The Economics Of ISIS: How A Terrorist Group Gets Enough Funding To Act Like A State

by John Haltiwanger

The Islamic State of Iraq and the Levant (ISIS), a terrorist organization that has now established a de facto state in the Middle East, has taken over a large territory across Syria and Iraq.

A large part of the reason it has been so successful is due to consistent sources of revenue.

Much of the early funding that ISIS received came from other states, some of them US allies. For years, ISIS was funded by wealthy donors in Kuwait, Qatar and Saudi Arabia. All three of which are US allies.

This news is quite infuriating. Accordingly, many have taken to Twitter to bash early ISIS funders:

Qatar? Qatar are funding ISIS and they still get the World Cup. God forbid anything should stop the football eh? — Emma Kennedy (@EmmaKennedy) August 10, 2014
  ISIS funded by Kuwait, Saudi Arabia and Qatar, but we still support these dictatorships and even give them world cup — Ian Robinson (@eyeswideshut75) August 10, 2014
Qataris and Saudi funding ISIS. Same every time. Al Qaeda in the past. And still we'll deal with both. — Cognoscentinovo FYD (@cognoscentinovo) August 11, 2014

Why would US allies fund terrorism? It's a valid question.

These countries wanted to see a group that was inherently anti-Iran (anti-Shia) succeed. ISIS does not recognize Shia as Muslim, thus Iran is a natural enemy given its population is majority Shia.

Gulf states also supported groups like al-Nusrah (Syria's al-Qaeda) and ISIS in Syria, because they wanted to protect the marginalized Sunni population from Assad's regime.

Thus, ISIS got its early funding from states, but would eventually exhibit quite an entrepreneurial spirit in terms of financing as it continued to grow. This is not to say that ISIS should be commended, but that it was quite economically savvy in many of its eventual methods of gaining funding.

It has combined elements of practical governance, as well as crime and extortion, in order to increase its revenue. Thus, it no longer depends on foreign aid to survive, unlike many other terrorist organizations. In essence, ISIS is relatively self-sufficient.

Once ISIS acquired substantial territory in Syria, for example, it began selling electricity to the government from captured power plants. Therefore, while extremism and religious fundamentalism is what drives ISIS, it also understands the important of resources and energy.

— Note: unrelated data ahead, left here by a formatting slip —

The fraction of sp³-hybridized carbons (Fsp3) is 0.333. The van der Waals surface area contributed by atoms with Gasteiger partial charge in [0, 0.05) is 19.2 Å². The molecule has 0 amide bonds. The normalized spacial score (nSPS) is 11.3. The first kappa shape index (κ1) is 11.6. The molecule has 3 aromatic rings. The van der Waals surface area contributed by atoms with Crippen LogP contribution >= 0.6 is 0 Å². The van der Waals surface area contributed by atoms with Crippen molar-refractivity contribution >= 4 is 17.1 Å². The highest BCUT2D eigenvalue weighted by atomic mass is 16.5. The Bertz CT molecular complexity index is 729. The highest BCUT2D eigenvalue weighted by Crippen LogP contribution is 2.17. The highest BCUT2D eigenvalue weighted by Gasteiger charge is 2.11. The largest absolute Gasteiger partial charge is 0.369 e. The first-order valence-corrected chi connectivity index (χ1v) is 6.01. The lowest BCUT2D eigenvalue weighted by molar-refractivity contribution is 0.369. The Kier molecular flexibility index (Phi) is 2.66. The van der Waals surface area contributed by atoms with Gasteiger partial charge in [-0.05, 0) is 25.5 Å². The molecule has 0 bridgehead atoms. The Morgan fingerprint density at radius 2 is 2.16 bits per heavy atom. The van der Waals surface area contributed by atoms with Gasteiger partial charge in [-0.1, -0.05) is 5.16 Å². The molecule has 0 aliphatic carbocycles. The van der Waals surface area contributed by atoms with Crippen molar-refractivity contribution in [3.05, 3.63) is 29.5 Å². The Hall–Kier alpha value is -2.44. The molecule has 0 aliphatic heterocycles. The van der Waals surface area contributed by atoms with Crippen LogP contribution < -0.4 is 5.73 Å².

Likewise, ISIS has taken over a number of oil fields in Syria.

It has also taken over granaries, and recently seized Iraq's largest dam. This is a huge gain for ISIS, as it will have more control over water and power resources, and access to a river that runs through Baghdad.

As Max Fisher of Vox puts it:

Soak that in: a terrorist group that actively seeks the Syrian government's destruction, and is so extreme that al-Qaeda rejected it, has become so powerful that the Syrian government has to buy electricity from them.

Moreover, when it comes down to it, many states engage in very similar behavior, such as Russia's energy chokehold over much of Eastern Europe. Again, ISIS shouldn't be lauded for this, but it's important to remember that many powerful governments around the world are also corrupt and do exploit people.

Indeed, ISIS might be a terrorist organization, but it has established a de facto state that behaves very much like many recognized states around the world. It collects taxes, and sells electricity and oil.

Much like a mafia, the group takes a cut from all of the commercial and humanitarian operations in its zone of control. In essence, it's running a racket. ISIS is the terrorist version of the Cosa Nostra, only the mob doesn't actively attempt to commit atrocities. 

According to the Council on Foreign Relations:

Even prior to ISIS's takeover of Mosul, Iraq's second-largest city, in June 2014, the group extorted taxes from businesses small and large, netting upwards of $8 million a month, according to some estimates.

Furthermore, it is reported that ISIS took millions of dollars from banks in Mosul when it took the city. Although, the actual amount is still disputed.

Hence, ISIS has been extremely creative in terms of the way it has funded itself. This has led directly to the success it has witnessed in terms of recruiting, as it has been able to pay its soldiers quite well.

If there is any of hope of defeating ISIS, its access to resources must be limited and eventually eliminated, as these factors are directly funding the chaos it's creating across the region at present.